The Allergen Lab Revolution

Now, more than ever, food manufacturers are looking to lab science for safe and speedy answers, especially when it comes to allergens. Food allergies are a public health liability that affects both business and the consumer. More than 12 million Americans have food allergies, and many more are underdiagnosed or ignored.

In fact, eight major allergens—fish, shellfish, peanuts, tree nuts, wheat, soy, egg, and dairy—designated by the Food Allergen Labeling and Consumer Protection Act (FALCPA) are responsible for more than 90% of all allergic reactions in the world.

Cross-contamination incidents, such as the Salmonella scare that caused the egg recall of 2010, are on the rise as well, and have renewed consumers’ unease with—and often distrust of—labels. As a result of this spike, manufacturers are feeling greater pressure to provide safe products, resulting in demands for more expedient testing results from quality assurance labs.

Although food lab scientists have myriad processes and technologies for food safety and quality assurance at their fingertips, the greatest improvements are being made to the systems already leading the industry: ELISA and PCR. When it comes to determining which of the two is better, or ideal, for integration, consider it on a case-by-case basis. Integrate one of these microtechnologies into your hazard analysis and critical control points program to increase testing turnaround and meet manufacturers’ deadlines, whether you are faced with allergens or bacteria.

ELISA Evolves

The enzyme-linked immunosorbent assay ELISA kit is a molecular biology industry standard—a rapid immunochemical test that uses components of the immune system and chemicals to detect potential allergic reactions in the body. Traditional food allergen detection uses ELISA to find protein. This common practice, which uses antibodies to detect antigens, is applied through the preparation of monoclonal antibodies, which detects their presence through the confirmation of an allergen. Every allergen has a specific protein that makes it unique, one that can cause a negative physical reaction when the body doesn’t recognize it.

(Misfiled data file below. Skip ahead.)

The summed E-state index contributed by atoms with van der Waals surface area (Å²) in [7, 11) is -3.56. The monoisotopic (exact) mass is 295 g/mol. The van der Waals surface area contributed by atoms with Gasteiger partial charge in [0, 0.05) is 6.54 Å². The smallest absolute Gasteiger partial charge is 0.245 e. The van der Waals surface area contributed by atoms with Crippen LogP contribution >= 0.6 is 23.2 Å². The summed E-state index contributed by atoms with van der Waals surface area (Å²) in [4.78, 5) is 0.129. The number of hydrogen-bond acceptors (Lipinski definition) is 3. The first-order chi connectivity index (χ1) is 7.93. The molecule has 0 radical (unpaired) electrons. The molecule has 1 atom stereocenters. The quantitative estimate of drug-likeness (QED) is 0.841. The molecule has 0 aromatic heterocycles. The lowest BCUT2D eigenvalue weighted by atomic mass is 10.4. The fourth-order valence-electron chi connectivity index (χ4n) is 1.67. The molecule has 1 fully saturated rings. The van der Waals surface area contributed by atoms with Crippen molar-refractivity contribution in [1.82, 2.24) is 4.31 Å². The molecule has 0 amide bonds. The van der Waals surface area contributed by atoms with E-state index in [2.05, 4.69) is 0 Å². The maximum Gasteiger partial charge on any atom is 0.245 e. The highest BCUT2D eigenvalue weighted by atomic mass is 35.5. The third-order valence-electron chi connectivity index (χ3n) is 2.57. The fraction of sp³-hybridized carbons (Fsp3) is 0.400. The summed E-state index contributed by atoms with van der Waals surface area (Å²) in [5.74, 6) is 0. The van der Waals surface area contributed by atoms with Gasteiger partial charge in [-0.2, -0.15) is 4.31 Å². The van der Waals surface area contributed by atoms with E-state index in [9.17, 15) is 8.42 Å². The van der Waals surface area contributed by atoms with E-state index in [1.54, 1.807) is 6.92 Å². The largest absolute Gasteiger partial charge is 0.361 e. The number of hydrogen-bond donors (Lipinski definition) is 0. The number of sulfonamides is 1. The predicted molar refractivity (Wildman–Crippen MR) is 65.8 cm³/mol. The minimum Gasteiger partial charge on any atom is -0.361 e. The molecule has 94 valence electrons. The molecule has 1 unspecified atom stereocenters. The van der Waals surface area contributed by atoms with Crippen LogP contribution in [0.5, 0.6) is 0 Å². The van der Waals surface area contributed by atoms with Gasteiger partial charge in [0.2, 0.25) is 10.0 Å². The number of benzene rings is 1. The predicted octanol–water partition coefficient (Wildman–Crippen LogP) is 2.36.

Very often, ELISA can detect food allergens, although cross reactivity may occur and diminish the certainty of results. These kits are easy to operate and are generally low cost: between $2 to $11 per test. Because the ELISA is protein-based, it is proficient at determining the exact source of an allergen, such as dairy or wheat. Before the ELISA, the only option for conducting similar testing was with radioimmunoassay—a technique that uses radioactively labeled antibodies and requires expensive radioisotopes or counters. ELISA’s biggest benefit is the elimination of radioactive substances; the method is leading the way in lab innovation technology.

The ABCs of PCR

Polymerase chain reaction (PCR), another lab science favorite, analyzes even the smallest components of DNA through a screening process that takes mere days and provides nearly guaranteed accuracy.

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